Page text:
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Copper Vs Aluminium


the doctor

Question

Hello All,

 

I have been away for so long...i have been busy with bust computers, fitting solar panels, collapsed marriage and a bit of courting in no particular order!

 

Now we have a large pv job to look at that requires a 300mm sub main installing.  The boss has priced it at £15000 for the cable (swa).  To do it in equivalent amperage Aluminium singles in duct is less than £4000. 

 

So the question is, what is the catch and how come everyone does not do the big stuff in aluminium?

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12 answers to this question

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Al, is a BA****D to terminate.

 

You MUST do it correctly.

 

It is prone to premature deterioration if not installed TOTALLY correctly.

 

You need Densal paste, or Bicon X1.

 

These days "H&S" prefers Bicon.

 

Look at the electrochemical series and the relationship between Al & Cu there, and remember that Brass is Al & Zn.

 

Look into electrochemical corrosion.

 

Al, forms an oxide on it's surface almost instantaneously it is exposed to the air, and I don't mean when you strip off the insulation, I mean when it is manufactured.

Hence why it is welded with an inert gas shield, e.g. Argon.

This oxide Al2O3 is an insulator, so, it acts as an insulator between the cable core and the terminal it is entered into, so you need to be careful with conductivity values and the "balance" of these.

i.e. if you had a few % difference in copper cable & brass terminations, you might not be worried, but in Al, you need to think about it.

 

Now also you need to consider the increased size of the enclosures needed to manipulate and terminate the stuff.

 

Personally I HATE it with passion.

 

It does have it's place I suppose, but, the largest use it had was DNO & public lighting, suffice to say that these organisations are now regretting the choice, certainly round here, near the sea...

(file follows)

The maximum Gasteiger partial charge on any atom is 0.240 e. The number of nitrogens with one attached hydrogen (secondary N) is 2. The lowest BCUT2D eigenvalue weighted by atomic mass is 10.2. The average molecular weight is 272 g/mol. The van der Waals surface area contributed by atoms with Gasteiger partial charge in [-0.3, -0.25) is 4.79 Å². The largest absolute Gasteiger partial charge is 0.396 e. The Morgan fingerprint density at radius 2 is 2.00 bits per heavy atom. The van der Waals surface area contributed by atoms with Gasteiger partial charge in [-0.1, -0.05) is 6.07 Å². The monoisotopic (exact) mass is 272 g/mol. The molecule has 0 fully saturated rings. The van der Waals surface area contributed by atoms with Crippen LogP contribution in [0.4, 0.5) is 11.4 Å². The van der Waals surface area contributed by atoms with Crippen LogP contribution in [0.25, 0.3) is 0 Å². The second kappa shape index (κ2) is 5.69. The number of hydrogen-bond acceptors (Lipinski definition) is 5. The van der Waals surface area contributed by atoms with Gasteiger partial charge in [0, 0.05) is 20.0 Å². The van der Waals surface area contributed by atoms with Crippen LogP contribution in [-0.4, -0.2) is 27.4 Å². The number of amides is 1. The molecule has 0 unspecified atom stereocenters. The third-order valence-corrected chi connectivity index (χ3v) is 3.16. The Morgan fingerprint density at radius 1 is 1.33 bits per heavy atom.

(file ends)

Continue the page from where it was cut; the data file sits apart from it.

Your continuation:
I can give you more, but try this for now.

 

For me Cu all the way.

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The bitterness of poor quality is remembered long after a low price is forgotten......

 

Copper is used for cables for a reason!!

 

john....

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I would agree, the problem I have found in the past ( not used it for years) is the suitable jointing and containment. It is not nowhere near as flexible as copper and a real pain to work with.

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I had to make a special set of "benders" for when we terminate 400mm AWA singles into panel boards...it is a Biatch of the first water to bend...and is as forgiving as a Mother-in-law for termination/wrangling

Who amongst us can never forget AlCuMICC cable?.......NOT ME!

As much use as a galvanised condom

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TBH Kerch, never come across the AlCuMICC, thank goodness.

However, I have come across a LOT of underground public lighting AWA that had gone across to private ownership, KME & I did OK out of sorting it out, however, I would have preferred not to have.

All down to inadequate installation techniques.

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Well,if you ever come across it...i have some terms for it in the barn somewhere.-All sheradised glands and wege fit pots as you could not screw pots onto it

Even got a couple of Mole grip crimper /inserters for it!...these still work on copper for crimping the pot over

Just saying

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Used it in the early 80's, hate the stuff, bigger and more awkward to used for a given current carrying capacity, horrible to terminate and once it is bent / manipulated it couple of times it tended to stress crack.

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It has its place I suppose ,  you state a substantial saving in costs , so as long as you know the drawbacks , why not ?

 

  Always at least a size bigger for a start  and big spreader boxes  and as Sidey says , Densal paste etc . 

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Not necessarily just one size bigger Deke, it has to be totally re-designed around the CCC VD etc. of the Al.

Plus, if there is FITS involved, then it must meet the design lifetime of the FITS requirements...

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FITS   ?     :C

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Feed In Tariff Scheme, or Feed In Tariff('s).

AKA, coming under the REAL installer scheme for Renewable Energy.

In that it must meet the design life of the requirements of these "schemes" to ensure that the install is eligible for the payback from the Government.

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